The Washington Post has just published an op-ed entitled "One way to end violence against women? Stop taking lovers and get married" (the paper later changed the headline). To that, I say: Washington Post: Stop Posting Bullshit And Set Yourself On Fire.
Less than 48 hours after posting an atrocious column by George Will, wherein the venerable conservative thought leader who has made a career out of being smugly wrong about everything called being a rape victim a "coveted status" and then dismissed the college sexual assault crisis as just another made up thing in Obama's America (TM), the Washington Post has outdone itself with a column by conservative think tank denizens W. Bradford Wilcox, (the director of the National Marriage Project) and Robin Fretwell Wilson (who endlessly beat the BUT RELIGIOUS LIBERTY!!! drum after New York legalized gay marriage in 2011) that claims — seriously, as far as I can gather — that the best way for women to avoid violence is to stop slutting around with "baby daddies" and get married. It's truly breathtaking in its idiocy. I'm sorry for subjecting all of you to this, but, here we go.
This social media outpouring makes it clear that some men pose a real threat to the physical and psychic welfare of women and girls. But obscured in the public conversation about the violence against women is the fact that some other men are more likely to protect women, directly and indirectly, from the threat of male violence: married biological fathers.
If you were playing a NOT ALL MEN drinking game with this column, your first shot comes in the second paragraph, and by the end, you'd be dead of alcohol poisoning and despair.
Wilson and Wilcox (who I'll be henceforth referring to as SonCox to both eliminate the redundancy of the Wil and convey my disdain for this piece of piping hot garbage) are asserting that yes, some men hurt women, sure. But some men are not bad. Once women get married, Bad Men who might hurt them transform magically into Good Men who will protect them from Bad (unmarried) Men who prowl around looking for kids and ladies to rape. That's because, they argue, men care more about their female partners and kids after they get married because ~*marriage*~.
The pair also seems to believe that in addition to magically turning Bad Men into Good Men, marriage covers women with a Mithril-like cloak of protection that thwarts other (Bad) men who are out there victimizing single ladies left and right. Because there's a statistical relationship between being married and not being crime victims, therefore the aura of a husband must be the root cause of this statistical association.
Women are also safer in married homes. As the figure above (derived from a recent Department of Justice study) indicates, married women are the least likely to be victimized by an intimate partner. They are also less likely to be the victims of violent crime in general. Overall, another U.S. Department of Justice study found that never-married women are nearly four times more likely to be victims of violent crime, compared to married women. The bottom line is that married women are less likely to be raped, assaulted, or robbed than their unmarried peers.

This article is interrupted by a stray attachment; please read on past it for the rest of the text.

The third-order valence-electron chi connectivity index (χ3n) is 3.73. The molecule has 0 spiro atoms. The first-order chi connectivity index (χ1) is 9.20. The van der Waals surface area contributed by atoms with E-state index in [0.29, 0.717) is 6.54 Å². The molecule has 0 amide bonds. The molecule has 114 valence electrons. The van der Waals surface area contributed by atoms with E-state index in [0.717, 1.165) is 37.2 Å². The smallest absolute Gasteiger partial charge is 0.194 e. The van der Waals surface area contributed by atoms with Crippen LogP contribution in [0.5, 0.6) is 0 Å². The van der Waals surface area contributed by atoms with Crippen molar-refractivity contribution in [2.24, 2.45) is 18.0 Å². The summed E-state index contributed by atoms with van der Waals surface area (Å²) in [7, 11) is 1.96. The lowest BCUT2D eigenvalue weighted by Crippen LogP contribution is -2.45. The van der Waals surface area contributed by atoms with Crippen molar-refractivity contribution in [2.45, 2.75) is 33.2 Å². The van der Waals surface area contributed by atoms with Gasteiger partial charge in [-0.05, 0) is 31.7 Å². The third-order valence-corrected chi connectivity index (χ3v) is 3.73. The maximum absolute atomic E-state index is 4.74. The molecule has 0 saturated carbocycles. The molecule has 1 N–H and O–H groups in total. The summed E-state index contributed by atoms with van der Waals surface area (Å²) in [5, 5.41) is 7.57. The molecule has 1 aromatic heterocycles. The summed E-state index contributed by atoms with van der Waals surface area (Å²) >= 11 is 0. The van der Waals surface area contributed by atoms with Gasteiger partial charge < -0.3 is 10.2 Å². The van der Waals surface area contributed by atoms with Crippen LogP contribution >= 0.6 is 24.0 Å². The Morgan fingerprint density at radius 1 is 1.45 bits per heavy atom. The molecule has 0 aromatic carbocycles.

They also argue that married women are more likely to live in better neighborhoods, that kids are less likely to be abused and are more likely to have engaged fathers.
It doesn't take a pair of conservative think tank darlings wearing their most blindery, agenda-driven thinking caps on so tightly that it cuts off all circulation to their brains to realize that attributing all of these things to marriage is either stupid or deliberately obtuse. Everything that SonCox has dubiously attributed to marriage is actually — and solidly — associated with wealth.
Wealthy people are more likely to marry, and they're more likely to wait until after they're married to have children. They're also more likely to live in the sort neighborhood where random street crime doesn't happen as often due to the fact that it's full of rich people. The children of wealthy couples are more likely to attend better schools in better neighborhoods full of other wealthy people who paid a premium to live in areas without a violent crime problem. And non-rage stroke-inducing scholarly works have concluded that the key to reducing violence against women is empower them economically, not get them married off. Victims are much more likely to stay with a partner who physically harms them or their children if they feel like they lack the resources to survive without him.
In the authors' defense, writers often have no control over the headlines run with their pieces, and Wilson indicated via Twitter that the phrase "baby daddy" wasn't his, nor was the atrocious original headline something he concocted (which is another reason that the Washington Post should consider setting itself on fire). But here's something he is responsible for: a reference to two shitty films — "The Burning Bed" and "Safe Haven" — as glibly acknowledged evidence that sometimes abuse occurs in the contexts of marriages. But, you know,
The piece ends with a clumsy, dizzily dipshitty tie-in to Father's Day.
So, women: if you're the product of a good marriage, and feel safer as a consequence, lift a glass to dear old dad this Sunday.
Nah, I'm more in the mood to lift my middle finger right now.